Can Peru’s President Chart a New Path?
from Latin America’s Moment and Latin America Studies Program

Can Peru’s President Chart a New Path?

President Martín Vizcarra could be the man to break the thirty-year long corruption chain, but first, he must master the nearly impossible political terrain that undid his predecessor.
Martin Vizcarra speaks after being sworn in as Peru's President at the congress building in Lima, Peru, March 23, 2018.
Martin Vizcarra speaks after being sworn in as Peru's President at the congress building in Lima, Peru, March 23, 2018. Congress of the Republic of Peru

Brian Harper is an intern in the Latin America Studies program at the Council on Foreign Relations.

Peru was not among the bumper crop of Latin American nations scheduled to hold presidential elections in 2018. Yet with First Vice President Martín Vizcarra’s ascension to the presidency on March 23, it swiftly joined the fold of countries under new leadership in the Americas.

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The changing of the political guard in Peru is playing out much as it has in other Latin American countries as of late: in a haze of corruption. Two days prior to Vizcarra’s inauguration, President Pedro Pablo Kuczynski (PPK) resigned before Peru’s unicameral Congress could impeach him for corruption. PPK joins an almost uninterrupted, thirty-year string of Peruvian politicians whose presidencies or post-presidencies were marred by scandal. His successor could be the man to break the chain, but first, Vizcarra must master the nearly impossible political terrain that undid his predecessor.

PPK was never likely to have an easy time in office. He narrowly defeated Keiko Fujimori in the 2016 presidential election. From the start, Fujimori’s Fuerza Popular party held an absolute Congressional majority, depriving PPK of a honeymoon period to enact his legislative priorities.

Last December, PPK barely survived Congress’s attempt to impeach him for hiding business dealings with Odebrecht, a Brazilian construction firm implicated in corruption cases in twelve countries. Ultimately, ten Fuerza Popular lawmakers protected him by breaking ranks and abstaining from the impeachment vote. Among them was Kenji Fujimori, Keiko’s younger brother and the son of Alberto Fujimori, the former Peruvian president languishing in prison for human rights violations and corruption.

Three days after dodging impeachment, PPK granted his authoritarian predecessor a medical pardon. Most Peruvians saw the act as a corrupt bargain rather than a humanitarian gesture. On March 20, Keiko and her allies released videos that lent credence to this theory. The footage showed Kenji offering colleagues public works funds in exchange for keeping PPK in power. With another impeachment vote imminent, the president bowed out.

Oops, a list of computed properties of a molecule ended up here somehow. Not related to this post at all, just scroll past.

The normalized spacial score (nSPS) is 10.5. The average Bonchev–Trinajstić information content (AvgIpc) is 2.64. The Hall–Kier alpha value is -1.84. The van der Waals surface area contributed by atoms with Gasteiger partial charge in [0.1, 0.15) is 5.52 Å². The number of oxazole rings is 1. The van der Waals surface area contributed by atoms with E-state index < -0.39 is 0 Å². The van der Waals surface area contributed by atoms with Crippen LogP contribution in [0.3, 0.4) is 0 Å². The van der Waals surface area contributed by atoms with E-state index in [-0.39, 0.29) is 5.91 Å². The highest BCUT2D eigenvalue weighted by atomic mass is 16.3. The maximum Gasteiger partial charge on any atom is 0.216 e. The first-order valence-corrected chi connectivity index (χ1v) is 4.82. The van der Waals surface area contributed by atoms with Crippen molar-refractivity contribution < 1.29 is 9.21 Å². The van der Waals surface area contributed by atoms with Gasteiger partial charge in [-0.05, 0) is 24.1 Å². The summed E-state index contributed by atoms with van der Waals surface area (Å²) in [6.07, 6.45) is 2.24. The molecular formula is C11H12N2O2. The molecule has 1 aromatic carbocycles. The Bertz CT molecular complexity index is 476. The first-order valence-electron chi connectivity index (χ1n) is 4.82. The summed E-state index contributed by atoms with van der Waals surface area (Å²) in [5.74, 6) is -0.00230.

In spite of the current state of affairs, Peruvians should take comfort in their institutional capacity to take on corruption. The fact that several of the country’s recent leaders have been unseated or imprisoned for graft and other unscrupulous practices suggests that while corruption remains a serious issue, perpetrators cannot operate with total impunity.

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There is also reason to believe Vizcarra will be different. Largely unknown before taking office last month, his brief tenure as PPK’s first vice president and ambassador to Canada gave him government experience without tainting his name. An engineer by training, he also previously served as governor of Moquegua, where he received strong marks for improving education. In a Canadian Council for the Americas conference call, experts said Vizcarra’s blank slate could work in his favor, as could an agenda that reforms national education and, of course, systemic corruption.

That said, his success will hinge on whether he can overcome the forces that bedeviled PPK. Neither a member of Fuerza Popular nor PPK’s Peruanos Por el Kambio, Vizcarra takes power without party backing. Like PPK, he will need help from Fuerza Popular to achieve much of anything. Unfortunately, Keiko Fujimori’s presidential aspirations — as well as those of her brother — might preclude any desire to help the man they hope to succeed. If family infighting leaves the Fujimoris more focused on destroying each other than attacking Vizcarra, it could help the new president in the short term. That said, because he will need to forge unlikely friendships to accomplish much of anything, Vizcarra might find that any effort to seek political help from one sibling’s camp will ruin his standing with the other.

Navigating such tricky terrain will require the kind of political prowess PPK never demonstrated. In his initial visits and acts as president, the relatively untested Vizcarra has promised to put “Perú primero,” or Peru first. Time will tell if he can pull it off.

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